I have engaged to a new side project with the mission of helping a Lutheran church in England to reconfigure – and in due course, reimagine – how they embrace digital communications to better engage with their congregation and also to reach out to a wider targeted audience.
As I started researching their context and identifying think tanks and best practices for 21st century-tuned churches, some very interesting sources and voices kept my ideas busy for a long time.
One of those sources was the book The Social Church (2014), by the American author Justin Wise, discussing what it means to think theologically about digital communication: for yourself, for your church, and for this generation. An inspiring teaser of his approach can be seen in this 2 minutes-video.
Another discussion that caught my attention was presented in a video series named What would Luther do today?, produced by ChurchNext.tv and presented by Mrs. Elizabeth Eaton – fourth Presiding Bishop of the Evangelical Lutheran Church in America (ELCA). You can have a taste of the first of these videos in Church Next’s youtube channel.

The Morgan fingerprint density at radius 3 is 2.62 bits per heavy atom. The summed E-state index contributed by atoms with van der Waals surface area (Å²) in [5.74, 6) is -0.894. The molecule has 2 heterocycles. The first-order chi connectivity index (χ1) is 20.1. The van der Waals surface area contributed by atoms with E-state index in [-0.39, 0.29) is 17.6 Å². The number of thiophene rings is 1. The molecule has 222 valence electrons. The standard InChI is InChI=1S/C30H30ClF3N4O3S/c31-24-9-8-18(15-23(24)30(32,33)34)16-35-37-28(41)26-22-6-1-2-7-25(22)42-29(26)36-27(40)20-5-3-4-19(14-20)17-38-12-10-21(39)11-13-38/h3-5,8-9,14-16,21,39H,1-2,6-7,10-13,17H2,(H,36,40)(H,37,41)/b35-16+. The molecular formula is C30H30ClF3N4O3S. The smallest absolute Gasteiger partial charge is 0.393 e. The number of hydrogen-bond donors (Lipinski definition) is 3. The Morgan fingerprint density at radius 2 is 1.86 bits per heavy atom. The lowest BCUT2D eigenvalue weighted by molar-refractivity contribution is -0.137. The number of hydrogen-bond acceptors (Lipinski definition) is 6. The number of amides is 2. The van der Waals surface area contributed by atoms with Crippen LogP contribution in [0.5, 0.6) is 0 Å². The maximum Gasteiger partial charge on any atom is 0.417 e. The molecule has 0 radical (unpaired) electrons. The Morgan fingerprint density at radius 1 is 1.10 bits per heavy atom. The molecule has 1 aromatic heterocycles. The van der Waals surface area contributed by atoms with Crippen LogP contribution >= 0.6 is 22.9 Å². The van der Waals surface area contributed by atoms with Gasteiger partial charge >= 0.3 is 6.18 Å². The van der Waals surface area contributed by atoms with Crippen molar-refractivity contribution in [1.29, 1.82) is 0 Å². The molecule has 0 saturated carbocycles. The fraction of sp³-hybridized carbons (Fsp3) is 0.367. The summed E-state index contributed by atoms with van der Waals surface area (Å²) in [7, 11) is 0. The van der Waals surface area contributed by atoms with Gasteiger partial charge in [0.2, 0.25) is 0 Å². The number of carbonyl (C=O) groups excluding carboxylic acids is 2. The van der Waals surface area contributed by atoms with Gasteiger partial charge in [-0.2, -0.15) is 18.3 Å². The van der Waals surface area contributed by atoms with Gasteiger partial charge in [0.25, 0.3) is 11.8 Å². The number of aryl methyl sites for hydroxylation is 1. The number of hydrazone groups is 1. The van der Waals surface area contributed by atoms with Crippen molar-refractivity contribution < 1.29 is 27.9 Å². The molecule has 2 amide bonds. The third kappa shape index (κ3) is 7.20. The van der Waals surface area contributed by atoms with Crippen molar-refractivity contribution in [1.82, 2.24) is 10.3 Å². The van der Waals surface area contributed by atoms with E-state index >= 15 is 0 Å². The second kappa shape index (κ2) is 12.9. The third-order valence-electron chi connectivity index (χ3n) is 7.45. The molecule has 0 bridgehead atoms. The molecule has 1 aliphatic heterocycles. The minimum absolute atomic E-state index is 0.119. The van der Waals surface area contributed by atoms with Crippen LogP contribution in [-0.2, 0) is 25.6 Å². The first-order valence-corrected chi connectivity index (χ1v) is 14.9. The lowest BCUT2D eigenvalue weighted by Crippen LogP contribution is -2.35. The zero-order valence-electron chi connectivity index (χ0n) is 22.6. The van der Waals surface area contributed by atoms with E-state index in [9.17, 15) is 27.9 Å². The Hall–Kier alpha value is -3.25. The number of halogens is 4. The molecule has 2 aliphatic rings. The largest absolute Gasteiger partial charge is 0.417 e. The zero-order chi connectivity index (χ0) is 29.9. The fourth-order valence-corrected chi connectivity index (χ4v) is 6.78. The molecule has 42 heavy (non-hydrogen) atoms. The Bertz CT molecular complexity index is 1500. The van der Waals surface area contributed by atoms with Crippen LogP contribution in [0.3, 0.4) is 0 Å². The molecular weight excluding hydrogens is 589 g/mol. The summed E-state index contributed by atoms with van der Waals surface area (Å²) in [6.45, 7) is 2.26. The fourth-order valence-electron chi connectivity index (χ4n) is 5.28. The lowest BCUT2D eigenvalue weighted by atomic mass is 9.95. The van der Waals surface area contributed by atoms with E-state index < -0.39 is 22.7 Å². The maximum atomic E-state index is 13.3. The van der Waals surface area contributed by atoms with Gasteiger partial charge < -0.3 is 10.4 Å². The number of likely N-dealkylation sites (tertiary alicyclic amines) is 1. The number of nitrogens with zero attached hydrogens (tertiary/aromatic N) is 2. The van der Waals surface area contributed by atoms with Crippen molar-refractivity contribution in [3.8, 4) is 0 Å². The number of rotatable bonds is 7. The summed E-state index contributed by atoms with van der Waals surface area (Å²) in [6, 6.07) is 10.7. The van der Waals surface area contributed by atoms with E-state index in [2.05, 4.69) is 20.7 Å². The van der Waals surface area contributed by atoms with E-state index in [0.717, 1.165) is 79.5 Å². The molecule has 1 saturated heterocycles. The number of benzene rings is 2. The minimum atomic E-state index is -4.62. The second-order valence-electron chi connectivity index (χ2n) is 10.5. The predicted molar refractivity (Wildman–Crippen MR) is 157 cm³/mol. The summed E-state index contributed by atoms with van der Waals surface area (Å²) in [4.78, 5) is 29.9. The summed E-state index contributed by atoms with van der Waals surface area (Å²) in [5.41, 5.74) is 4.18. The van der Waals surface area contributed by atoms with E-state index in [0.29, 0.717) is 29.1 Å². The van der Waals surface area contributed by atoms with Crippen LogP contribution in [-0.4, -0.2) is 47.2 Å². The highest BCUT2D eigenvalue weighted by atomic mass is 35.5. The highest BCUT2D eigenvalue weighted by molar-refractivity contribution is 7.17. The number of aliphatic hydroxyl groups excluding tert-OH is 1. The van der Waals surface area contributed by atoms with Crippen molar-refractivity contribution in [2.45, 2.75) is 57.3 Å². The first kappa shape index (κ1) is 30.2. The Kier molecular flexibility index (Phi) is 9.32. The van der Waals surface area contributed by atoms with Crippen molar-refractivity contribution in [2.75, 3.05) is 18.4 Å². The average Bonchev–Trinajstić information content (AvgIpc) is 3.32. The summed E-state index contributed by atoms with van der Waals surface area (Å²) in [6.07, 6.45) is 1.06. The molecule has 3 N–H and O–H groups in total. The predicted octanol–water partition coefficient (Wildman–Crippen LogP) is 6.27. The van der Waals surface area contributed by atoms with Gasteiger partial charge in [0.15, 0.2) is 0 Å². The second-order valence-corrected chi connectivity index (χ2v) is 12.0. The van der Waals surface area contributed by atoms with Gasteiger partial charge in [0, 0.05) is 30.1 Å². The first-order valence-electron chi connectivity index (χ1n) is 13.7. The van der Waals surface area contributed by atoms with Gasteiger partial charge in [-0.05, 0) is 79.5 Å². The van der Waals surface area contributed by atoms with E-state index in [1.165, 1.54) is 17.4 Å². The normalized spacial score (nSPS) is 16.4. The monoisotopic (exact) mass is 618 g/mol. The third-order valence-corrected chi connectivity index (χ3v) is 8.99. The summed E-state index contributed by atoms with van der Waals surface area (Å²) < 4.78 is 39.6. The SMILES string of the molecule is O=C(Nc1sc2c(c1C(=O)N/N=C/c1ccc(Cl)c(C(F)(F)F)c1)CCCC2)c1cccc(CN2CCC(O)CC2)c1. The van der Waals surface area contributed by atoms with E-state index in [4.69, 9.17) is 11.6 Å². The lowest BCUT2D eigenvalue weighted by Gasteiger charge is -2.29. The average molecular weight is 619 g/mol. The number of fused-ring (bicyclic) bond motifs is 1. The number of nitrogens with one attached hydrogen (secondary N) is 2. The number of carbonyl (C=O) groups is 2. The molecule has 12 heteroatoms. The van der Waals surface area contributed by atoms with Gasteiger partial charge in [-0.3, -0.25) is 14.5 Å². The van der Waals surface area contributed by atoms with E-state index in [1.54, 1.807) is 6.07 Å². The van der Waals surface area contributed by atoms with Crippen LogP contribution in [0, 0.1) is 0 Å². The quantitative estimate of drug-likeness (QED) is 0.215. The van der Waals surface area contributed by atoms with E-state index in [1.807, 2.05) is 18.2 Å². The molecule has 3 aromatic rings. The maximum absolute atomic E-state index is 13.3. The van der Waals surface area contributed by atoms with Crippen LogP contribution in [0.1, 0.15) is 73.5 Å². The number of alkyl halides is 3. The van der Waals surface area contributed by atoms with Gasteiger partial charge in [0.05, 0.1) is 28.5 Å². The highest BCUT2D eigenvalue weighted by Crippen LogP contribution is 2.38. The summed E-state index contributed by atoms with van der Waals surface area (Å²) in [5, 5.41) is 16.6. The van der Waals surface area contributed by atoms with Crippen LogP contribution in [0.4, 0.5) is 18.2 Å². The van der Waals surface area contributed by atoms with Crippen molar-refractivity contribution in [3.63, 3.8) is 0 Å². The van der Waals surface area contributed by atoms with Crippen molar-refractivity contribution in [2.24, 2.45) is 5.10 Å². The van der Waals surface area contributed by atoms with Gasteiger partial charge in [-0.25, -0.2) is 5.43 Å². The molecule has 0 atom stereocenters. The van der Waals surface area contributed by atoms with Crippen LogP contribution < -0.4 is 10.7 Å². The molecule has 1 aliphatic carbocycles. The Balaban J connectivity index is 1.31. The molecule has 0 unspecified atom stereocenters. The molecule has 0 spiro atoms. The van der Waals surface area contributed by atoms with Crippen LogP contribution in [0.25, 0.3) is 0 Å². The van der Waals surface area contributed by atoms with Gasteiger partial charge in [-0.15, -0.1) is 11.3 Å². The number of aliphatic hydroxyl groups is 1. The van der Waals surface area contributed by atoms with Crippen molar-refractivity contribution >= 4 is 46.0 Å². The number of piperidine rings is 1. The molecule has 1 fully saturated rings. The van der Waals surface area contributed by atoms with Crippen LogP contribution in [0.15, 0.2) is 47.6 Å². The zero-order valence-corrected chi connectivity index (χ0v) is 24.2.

Now, think of that (in the words of Mrs. Eaton, “stubborn high achiever”) Luther and his openness to take advantage of the cutting-edge social technology of his day – Gutenberg’s printing press – to outreach and spread the Word to new audiences, using the very Bible he began translating in 1521.
Think of that Luther who has brought music to the heart of his proposed doctrine. In 1524, Luther and his friend Paul Speratus published the first Lutheran hymnal (in German Acht Liederbuch) containing eight scripturally based songs — four by Luther, three by Speratus, and one by Justus Jonas. Despite displeasing his antagonists, the success was bold and a second edition was published that same year, now bringing 25 hymns to help teach theological truths and spread the Word in current language.
Think of that Luther that eventually inspired the devout Lutheran Johann Sebastian Bach, among many other composers, to produce wonderful pieces of sacred music, including the famous Bach Cantatas especially written for the Lutheran Vespers.
Maybe now you will start, as I did, entertaining ideas of what Luther would do today, when humans face one of the largest shifts in human communication in the history of the world.
The opportunity this new human communication approach brings – to the churches and particularly through the adoption of a language heavily supported in its core by music and video – is virtually endless!
And I close sharing a choral version for one of the eight songs part of the first Lutheran hymnal, “Nun freut euch lieben Christen g’mein“, here by the Bachchor Weimar, musicians from the Weimar Stadtkirche (Herderkirche) and conducted by the Cantor Johannes Kleinjung. I hope you enjoy it!